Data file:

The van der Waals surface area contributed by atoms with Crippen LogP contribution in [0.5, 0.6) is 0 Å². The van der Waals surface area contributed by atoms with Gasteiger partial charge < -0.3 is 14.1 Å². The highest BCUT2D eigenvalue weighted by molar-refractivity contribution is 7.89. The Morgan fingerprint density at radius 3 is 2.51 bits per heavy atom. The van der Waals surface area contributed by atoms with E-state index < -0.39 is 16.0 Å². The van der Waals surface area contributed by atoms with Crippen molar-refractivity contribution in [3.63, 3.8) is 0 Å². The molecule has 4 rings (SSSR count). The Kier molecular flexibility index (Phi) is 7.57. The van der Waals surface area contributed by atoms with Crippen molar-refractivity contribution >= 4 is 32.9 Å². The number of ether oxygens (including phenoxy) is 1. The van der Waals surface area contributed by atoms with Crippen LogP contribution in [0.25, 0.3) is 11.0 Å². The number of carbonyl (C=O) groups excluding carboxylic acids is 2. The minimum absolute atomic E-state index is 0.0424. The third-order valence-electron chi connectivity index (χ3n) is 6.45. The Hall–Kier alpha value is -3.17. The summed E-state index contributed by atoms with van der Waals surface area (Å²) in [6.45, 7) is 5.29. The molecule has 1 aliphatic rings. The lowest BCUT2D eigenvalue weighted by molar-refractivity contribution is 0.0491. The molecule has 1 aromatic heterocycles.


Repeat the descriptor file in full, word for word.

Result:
The van der Waals surface area contributed by atoms with Crippen LogP contribution in [0.5, 0.6) is 0 Å². The van der Waals surface area contributed by atoms with Gasteiger partial charge < -0.3 is 14.1 Å². The highest BCUT2D eigenvalue weighted by molar-refractivity contribution is 7.89. The Morgan fingerprint density at radius 3 is 2.51 bits per heavy atom. The van der Waals surface area contributed by atoms with E-state index < -0.39 is 16.0 Å². The van der Waals surface area contributed by atoms with Crippen molar-refractivity contribution in [3.63, 3.8) is 0 Å². The molecule has 4 rings (SSSR count). The Kier molecular flexibility index (Phi) is 7.57. The van der Waals surface area contributed by atoms with Crippen molar-refractivity contribution >= 4 is 32.9 Å². The number of ether oxygens (including phenoxy) is 1. The van der Waals surface area contributed by atoms with Crippen LogP contribution in [0.25, 0.3) is 11.0 Å². The number of carbonyl (C=O) groups excluding carboxylic acids is 2. The minimum absolute atomic E-state index is 0.0424. The third-order valence-electron chi connectivity index (χ3n) is 6.45. The Hall–Kier alpha value is -3.17. The summed E-state index contributed by atoms with van der Waals surface area (Å²) in [6.45, 7) is 5.29. The molecule has 1 aliphatic rings. The lowest BCUT2D eigenvalue weighted by molar-refractivity contribution is 0.0491. The molecule has 1 aromatic heterocycles.